The stadium’s top tier (level 5) seats 40,000 people compared to Retford's population of approx. 20,000 people and its perimeter is 1km - a long way to cover when relocating between shots!

Robert discussed his kit. The demands of the job in this enormous stadium mean he selects not only for technical requirements but also on being compact and portable to enable him to the right place at the right time. He uses two full frame Nikon cameras - a D3S and a D800. The D3S has a motor-drive making it his camera of choice for sports events while the D800 is a high resolution camera with the facility to use different lenses. Robert has found the best lenses for him are a 24mm wide angle and occasionally a fisheye - equivalent to a 16mm on a full frame camera. His longest lens is a 70-200mm. He prefers to crop into larger images to get the precise shot he needs.

For musical concerts Robert has improvised his own version of a ‘selfie -stick’ using a strong monopod with a long cable release. He puts his heavy camera on the monopod with a wide angle lens and is able to capture images of the crowds at concerts. Knowing his equipment completely is vital to working as quickly as possible. Without the luxury of time that we amateurs have, he only ever has one or two attempts at a shot and has to get it right first time.

One of his favourite photos from a Wembley concert was planned, knowing in advance that Ed Sheeran would ask the audience to light up their mobile phones and hold them up after a particular song. He knew his cue to dash to the best location for the shot, which is on the stadium website.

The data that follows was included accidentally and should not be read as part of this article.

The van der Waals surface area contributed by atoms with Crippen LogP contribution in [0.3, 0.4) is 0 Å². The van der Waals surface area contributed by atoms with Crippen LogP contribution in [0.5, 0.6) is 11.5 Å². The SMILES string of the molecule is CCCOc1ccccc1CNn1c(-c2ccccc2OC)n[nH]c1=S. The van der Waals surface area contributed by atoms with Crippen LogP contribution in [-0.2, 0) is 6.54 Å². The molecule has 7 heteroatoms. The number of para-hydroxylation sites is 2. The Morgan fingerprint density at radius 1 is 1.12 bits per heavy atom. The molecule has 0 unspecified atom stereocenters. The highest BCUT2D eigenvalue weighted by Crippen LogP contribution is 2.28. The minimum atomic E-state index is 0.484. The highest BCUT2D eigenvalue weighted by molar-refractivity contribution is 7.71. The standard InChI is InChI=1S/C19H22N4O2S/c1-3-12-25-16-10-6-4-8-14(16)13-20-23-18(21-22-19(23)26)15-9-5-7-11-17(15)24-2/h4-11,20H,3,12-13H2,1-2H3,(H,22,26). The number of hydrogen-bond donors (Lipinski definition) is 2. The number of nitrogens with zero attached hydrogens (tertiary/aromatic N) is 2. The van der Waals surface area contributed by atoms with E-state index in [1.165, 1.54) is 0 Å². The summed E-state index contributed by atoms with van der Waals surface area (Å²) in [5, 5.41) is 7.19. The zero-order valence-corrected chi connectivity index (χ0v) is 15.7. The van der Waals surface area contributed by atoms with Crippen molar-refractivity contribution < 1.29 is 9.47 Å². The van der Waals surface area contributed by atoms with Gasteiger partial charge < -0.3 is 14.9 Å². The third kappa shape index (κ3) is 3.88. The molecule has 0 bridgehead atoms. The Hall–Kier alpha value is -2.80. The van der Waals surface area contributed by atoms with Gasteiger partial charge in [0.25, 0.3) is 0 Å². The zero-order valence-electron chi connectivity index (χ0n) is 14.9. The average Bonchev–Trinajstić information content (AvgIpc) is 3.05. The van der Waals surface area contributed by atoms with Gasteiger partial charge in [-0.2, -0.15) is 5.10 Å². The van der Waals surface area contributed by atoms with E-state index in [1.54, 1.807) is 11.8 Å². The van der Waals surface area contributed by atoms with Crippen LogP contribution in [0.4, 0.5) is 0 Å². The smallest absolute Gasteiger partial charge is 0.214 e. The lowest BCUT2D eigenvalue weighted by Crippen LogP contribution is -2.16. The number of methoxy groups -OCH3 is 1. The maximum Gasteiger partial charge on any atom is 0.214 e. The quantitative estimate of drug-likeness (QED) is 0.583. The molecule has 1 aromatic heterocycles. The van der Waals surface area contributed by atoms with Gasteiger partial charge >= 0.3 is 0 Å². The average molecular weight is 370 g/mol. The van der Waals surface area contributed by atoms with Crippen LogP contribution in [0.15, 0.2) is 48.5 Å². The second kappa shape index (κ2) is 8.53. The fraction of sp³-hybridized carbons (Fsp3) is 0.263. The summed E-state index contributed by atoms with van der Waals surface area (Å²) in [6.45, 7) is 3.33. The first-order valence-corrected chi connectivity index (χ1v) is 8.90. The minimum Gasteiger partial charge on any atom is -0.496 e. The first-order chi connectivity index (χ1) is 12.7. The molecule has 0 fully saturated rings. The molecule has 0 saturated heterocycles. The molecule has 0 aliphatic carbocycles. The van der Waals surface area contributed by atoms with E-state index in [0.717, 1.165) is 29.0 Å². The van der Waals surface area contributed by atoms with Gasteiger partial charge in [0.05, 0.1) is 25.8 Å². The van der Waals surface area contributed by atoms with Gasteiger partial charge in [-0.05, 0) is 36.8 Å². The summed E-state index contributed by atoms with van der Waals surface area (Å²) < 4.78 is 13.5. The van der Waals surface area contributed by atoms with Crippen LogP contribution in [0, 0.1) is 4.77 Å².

Robert doesn’t take photos for himself but because he is paid to. He must keep the client’s requirements in mind when he is shooting. Robert's images record the infrastructure changes as the stadium is converted from one event to the next. Judges speak dismissively about record shots, but here they are required as they provide an inventory enabling everything to be put back exactly as it was.

Event sponsorship is enormous and sponsors like photographic evidence of the impact they made. Photographic event portfolios are very useful for sponsorship sales staff to demonstrate what they can do for prospective clients.

Food is an important part of the Wembley offering, especially to corporate hosts. Always challenging to photograph in its own right, where food intended for consumption is the subject, time is also an issue. Food Hygiene considerations dictate that food is only put out an hour before it is eaten, meaning that Robert has to plan carefully in advance. He has a Triple A pass giving him access to all areas and calculates how to take other required shots and also be in the hospitality areas for the maximum time. Being organised is vital. Sponsors, 'MasterCard', have 688 food outlets at Wembley – and there are four other sponsors too!

Robert always shoots in RAW and uses Adobe Lightroom for processing and finds it invaluable for organising the many images he takes at an event. He will use Photoshop to clone out items such as a waste bin that he had not noticed during a crucial shot.

Robert spoke with passion and enthusiasm for his work, but his closing comment was that he was looking forward to retirement so that he would be able to take pictures that he wanted, for himself rather than always at the request of others.